I live close to Parkland, Florida where the horrible school shooting occurred on Valentine’s Day 2018. My heart breaks for the families of the victims. I hope that every resource is available to help each and every person affected cope with the aftermath of this terrible tragedy.
As an executive coach, whose main purpose is to help people excel and live to their highest potential, I can’t help but wonder what is getting in the way of some of our youth rising up to their potential? I understand that mental illness is at play as well as easy access to weapons. However, the disturbing recent events below point to a broader question. What is happening to the values in our society that enable children to act with such disrespect for human life?
Today in the news, an 11-year old girl at a nearby school was arrested after she wrote a note, signed it and slipped it under the assistant principal’s door. It said she was going to bring a gun to school the following day and shoot everyone. Also, a 9th grader at a South Carolina school was arrested for posting a photo on Snapchat titled “Florida Round 2” wearing a partial mask and holding an assault rifle. At another high school in Arkansas, a student was arrested after he threatened to shoot up his high school like in Florida.
Last night, a friend who is a retired doctor from India reflected that in her home country, schools have a “Values Class” where children are taught common values. She wondered if that would be worthwhile and/or acceptable here in the U.S. or would it be seen as infringing on people’s rights and religious liberties. Her comments made me curious, so I did some research.
I happened upon an essay about the role of values in critical thinking from Richard A. Lynch, a research fellow at The Center of Inquiry in the Liberal Arts, Wabash College, Crawfordsville, Indiana. It was posted on a site sponsored by the Stanford Center for Teaching and Learning.
Mr. Lynch recognizes that today most critical thinking; the self-guided, self-disciplined thinking which attempts to reason at the highest level of quality with fair-mindedness, is taught in a purely logical way and misses the key component which is that critical thinking must be based on some set of shared values.
So the question that came to me is what kind of values are the children noted above living by? Who is taking the time and effort to instill any common values in them? How do you teach values to those who are mentally challenged? Is it possible to reinforce a set of values in our culture that is acceptable to all?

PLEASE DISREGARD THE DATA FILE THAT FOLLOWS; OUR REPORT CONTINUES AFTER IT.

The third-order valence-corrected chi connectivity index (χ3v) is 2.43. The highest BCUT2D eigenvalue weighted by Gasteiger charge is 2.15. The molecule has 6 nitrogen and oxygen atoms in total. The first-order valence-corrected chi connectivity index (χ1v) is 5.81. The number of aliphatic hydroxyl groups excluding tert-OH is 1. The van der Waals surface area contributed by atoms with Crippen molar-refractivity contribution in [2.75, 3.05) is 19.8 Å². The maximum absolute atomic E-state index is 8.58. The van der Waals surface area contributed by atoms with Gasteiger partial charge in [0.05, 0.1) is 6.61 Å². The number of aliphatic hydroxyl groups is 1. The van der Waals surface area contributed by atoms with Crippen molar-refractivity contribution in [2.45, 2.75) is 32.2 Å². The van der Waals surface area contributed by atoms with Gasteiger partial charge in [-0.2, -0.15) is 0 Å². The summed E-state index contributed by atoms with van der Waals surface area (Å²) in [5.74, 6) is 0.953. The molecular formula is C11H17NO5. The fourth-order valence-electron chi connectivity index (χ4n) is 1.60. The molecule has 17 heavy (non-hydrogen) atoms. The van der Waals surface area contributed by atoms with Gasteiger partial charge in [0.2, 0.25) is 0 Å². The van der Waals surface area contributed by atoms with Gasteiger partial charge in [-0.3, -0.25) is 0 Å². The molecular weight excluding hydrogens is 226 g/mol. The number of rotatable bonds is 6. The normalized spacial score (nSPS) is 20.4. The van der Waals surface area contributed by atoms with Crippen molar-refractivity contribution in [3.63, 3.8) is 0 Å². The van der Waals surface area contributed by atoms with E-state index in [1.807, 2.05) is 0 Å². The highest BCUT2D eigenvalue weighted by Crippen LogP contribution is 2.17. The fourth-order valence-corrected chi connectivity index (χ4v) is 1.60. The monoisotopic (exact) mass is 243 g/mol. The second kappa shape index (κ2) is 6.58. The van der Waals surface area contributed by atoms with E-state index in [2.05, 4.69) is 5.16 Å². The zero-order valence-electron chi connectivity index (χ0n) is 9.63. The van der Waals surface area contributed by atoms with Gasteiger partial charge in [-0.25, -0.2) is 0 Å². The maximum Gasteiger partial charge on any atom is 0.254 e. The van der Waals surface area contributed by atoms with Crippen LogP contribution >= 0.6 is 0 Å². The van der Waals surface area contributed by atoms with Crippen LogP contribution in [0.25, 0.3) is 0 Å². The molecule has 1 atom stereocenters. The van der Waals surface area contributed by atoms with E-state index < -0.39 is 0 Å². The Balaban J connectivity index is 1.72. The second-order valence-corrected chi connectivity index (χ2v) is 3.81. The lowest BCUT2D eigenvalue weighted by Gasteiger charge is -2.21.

As I work with clients, I find that initially most people are caught up in what they want and how they can get it without reflecting on how this resonates with their deepest values. Many times, they aren’t clear on what their values are or haven’t thought about them in the context of what they want to achieve. It is at this moment that a great clarity can occur that impacts a person’s whole life.
In a recent workshop I facilitated for a school’s principal and administrators, we worked on integrating mindfulness techniques as a way for both teachers and students to deal with the emotional and mental stress that can cloud our clarity about values which in turn impacts how we react to others and our environment.
In my experience, values are key to a well-balanced individual and well-balanced society. My hope for everyone reading this today is that you choose to take a moment to reflect on your values. To have a discussion with your colleagues, your friends and family about what our shared values might be and how that could make our society a safer, more secure place. To ask each other; How are we or how are we not expressing those values in our work, lives and interactions with others?
Jo-Aynne von Born, Executive Coach